Written by Paul Schneider and Gene Roddenberry
Directed by Vincent McEveety
Every now and then, the original Star Trek series got things just about perfect. This means a variety of things came together so well that it stands the test of time and holds up as well watching it now as it did forty years ago. Such is the case with Balance of Terror. It introduced the Romulans as enemies of the Federation, as well as setting the stage for the ancestral link to the Vulcans. This is only alluded to in this episode and not confirmed.
There’s a wedding between Spec. Angela Martine and Spec. Robert Tomlinson (portrayed by Barbara Baldavin and Stephen Mines) takes place on board the Enterprise as it’s patrolling an area of space where Earth Outposts exist along the Neutral Zone . This zone was established after a war with the Romulans when neither side laid eyes on the other. A breach of this Neutral Zone by either side would mean an act of war. The wedding is interrupted by a distress call from Outpost 4.
Outpost 2 and 3 are gone. Not only are they gone, but the asteroids they were constructed on have been pounded to bits. When the Enterprise makes contact with Outpost 4, they learn that Outpost 8 is also gone. Outpost 4 is without a deflector shield from the attack on them by an unknown vessel with an unknown weapon.
The Enterprise gets a visual from Outpost 4 just before it’s destroyed as well. What they see is a ship they have never seen before emitting a burst of energy that destroys the unprotected Outpost.
One of the crew, Lt. Andrew Stiles, (portrayed by Paul Comi) has a family that was killed in the earlier war with the Romulans. When the Enterprise manages to patch into the visual communication from the bridge of the Romulan vessel, the crew sees the Romulans for the first time. The Romulans greatly resemble the Vulcans, sparking prejudice in Stiles against Mr. Spock (Leonard Nimoy).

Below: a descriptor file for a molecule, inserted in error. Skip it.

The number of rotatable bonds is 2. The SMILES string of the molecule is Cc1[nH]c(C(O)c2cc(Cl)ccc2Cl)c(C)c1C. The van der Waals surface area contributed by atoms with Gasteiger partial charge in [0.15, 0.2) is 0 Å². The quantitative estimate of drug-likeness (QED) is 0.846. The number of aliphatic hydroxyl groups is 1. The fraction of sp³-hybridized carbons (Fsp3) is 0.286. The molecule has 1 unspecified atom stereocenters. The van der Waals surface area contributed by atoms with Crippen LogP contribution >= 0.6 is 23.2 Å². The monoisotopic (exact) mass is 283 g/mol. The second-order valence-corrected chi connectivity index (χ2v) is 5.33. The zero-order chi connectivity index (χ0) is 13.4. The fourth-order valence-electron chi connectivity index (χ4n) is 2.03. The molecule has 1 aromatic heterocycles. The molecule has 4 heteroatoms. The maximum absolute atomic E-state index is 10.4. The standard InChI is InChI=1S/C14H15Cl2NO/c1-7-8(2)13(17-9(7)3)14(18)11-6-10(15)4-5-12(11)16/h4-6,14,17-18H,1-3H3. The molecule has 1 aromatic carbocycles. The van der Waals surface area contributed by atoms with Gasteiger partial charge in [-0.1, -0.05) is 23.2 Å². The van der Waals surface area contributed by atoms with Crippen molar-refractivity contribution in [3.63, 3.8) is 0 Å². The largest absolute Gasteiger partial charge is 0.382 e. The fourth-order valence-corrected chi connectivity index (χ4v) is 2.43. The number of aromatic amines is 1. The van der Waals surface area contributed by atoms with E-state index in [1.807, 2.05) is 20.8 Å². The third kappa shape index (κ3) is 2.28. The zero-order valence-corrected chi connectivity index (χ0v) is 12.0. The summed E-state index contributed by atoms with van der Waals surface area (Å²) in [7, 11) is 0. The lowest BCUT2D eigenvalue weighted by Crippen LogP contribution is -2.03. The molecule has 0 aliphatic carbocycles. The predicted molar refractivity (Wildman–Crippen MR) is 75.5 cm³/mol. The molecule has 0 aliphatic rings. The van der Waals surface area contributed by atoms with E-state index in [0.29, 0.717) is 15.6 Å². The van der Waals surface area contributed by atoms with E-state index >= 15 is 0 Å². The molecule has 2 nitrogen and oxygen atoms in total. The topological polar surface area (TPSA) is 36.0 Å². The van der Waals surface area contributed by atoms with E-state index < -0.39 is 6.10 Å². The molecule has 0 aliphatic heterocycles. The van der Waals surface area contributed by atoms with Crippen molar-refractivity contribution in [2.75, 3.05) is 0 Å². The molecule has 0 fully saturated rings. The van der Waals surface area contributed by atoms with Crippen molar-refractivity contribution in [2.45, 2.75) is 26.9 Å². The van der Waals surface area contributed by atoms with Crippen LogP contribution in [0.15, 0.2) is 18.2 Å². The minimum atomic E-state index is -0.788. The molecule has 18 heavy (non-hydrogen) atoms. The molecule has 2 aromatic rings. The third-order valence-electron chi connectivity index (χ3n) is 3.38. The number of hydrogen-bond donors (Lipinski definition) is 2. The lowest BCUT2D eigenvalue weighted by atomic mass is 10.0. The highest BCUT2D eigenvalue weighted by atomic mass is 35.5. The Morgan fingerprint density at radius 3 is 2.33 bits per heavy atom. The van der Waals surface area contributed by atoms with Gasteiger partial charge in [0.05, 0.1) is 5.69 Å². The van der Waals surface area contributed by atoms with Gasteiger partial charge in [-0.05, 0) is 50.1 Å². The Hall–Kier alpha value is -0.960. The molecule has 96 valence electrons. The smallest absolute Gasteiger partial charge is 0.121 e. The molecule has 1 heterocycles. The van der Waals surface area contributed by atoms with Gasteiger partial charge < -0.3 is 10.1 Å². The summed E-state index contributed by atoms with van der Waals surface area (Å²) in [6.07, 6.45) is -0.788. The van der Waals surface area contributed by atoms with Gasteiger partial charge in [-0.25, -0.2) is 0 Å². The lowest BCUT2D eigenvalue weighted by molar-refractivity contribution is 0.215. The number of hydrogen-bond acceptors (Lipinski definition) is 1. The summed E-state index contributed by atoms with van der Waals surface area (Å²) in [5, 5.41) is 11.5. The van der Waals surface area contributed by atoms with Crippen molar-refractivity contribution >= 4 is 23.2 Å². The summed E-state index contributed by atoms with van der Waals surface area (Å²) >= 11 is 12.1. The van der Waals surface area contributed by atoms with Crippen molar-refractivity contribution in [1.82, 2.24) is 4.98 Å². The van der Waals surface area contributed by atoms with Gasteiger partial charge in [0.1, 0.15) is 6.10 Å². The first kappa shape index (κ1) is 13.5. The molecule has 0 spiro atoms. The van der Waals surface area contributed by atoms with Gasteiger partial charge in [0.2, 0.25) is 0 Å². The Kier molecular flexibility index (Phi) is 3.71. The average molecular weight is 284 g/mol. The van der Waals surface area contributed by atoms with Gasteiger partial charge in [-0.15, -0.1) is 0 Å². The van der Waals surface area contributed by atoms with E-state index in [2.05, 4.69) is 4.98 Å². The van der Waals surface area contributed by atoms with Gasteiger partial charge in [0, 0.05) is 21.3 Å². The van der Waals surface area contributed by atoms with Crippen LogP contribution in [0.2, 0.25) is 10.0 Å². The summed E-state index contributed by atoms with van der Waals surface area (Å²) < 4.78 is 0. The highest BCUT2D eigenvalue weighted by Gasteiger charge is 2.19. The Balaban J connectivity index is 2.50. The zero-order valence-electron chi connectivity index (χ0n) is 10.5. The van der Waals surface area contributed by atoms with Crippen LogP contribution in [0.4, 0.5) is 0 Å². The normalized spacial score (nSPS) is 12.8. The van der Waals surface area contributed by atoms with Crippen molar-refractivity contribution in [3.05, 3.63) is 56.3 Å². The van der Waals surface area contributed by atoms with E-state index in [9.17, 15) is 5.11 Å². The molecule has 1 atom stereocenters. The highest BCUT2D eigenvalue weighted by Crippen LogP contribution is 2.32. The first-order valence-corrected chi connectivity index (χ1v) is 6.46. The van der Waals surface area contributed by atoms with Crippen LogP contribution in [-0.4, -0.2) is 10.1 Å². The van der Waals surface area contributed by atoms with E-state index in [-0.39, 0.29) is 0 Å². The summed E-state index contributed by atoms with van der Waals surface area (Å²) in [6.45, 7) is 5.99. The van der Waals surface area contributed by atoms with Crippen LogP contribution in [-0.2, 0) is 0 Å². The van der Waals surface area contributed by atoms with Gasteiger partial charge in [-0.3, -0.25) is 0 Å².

Captain Kirk (William Shatner) has the Enterprise shadow the cloaked Romulan vessel, hoping to convince them there’s an echo in space behind them. What follows is a strategic battle between the Romulan Commander and Kirk as the two attempt to out-maneuver each other. Kirk must deal with the Romulans before they re-enter the Neutral Zone to prevent their being able to claim the Enterprise fired upon them first.
The story here seems largely borrowed from a variety of sources, including the movie The Enemy Below and one of Forester’s Horatio Hornblower stories. It could be argued that so many stories of battle and strategy seem the same, and yet there’s no official attribute anywhere.
Mark Lenard makes his first appearance here, not as Spock’s father, the role he would be most remembered for in Trek, but as the aging Romulan commander. He comes off as tired of the battle, but loyal and dutiful to those he takes orders from. His performance conveys this, as he is diligent and conscientious, but also tired and sometimes lethargic. His performance goes a long way to make the story convincing and it’s no wonder he was brought back for future work and what would be an ongoing character through the movies and into Star Trek: The Next Generation.
Shatner benefits too from not being totally full of himself. He’s not all-knowing and invincible here and that works for Kirk. He’s confident and decisive, the way the Captain should be, but he doesn’t come off as God-like.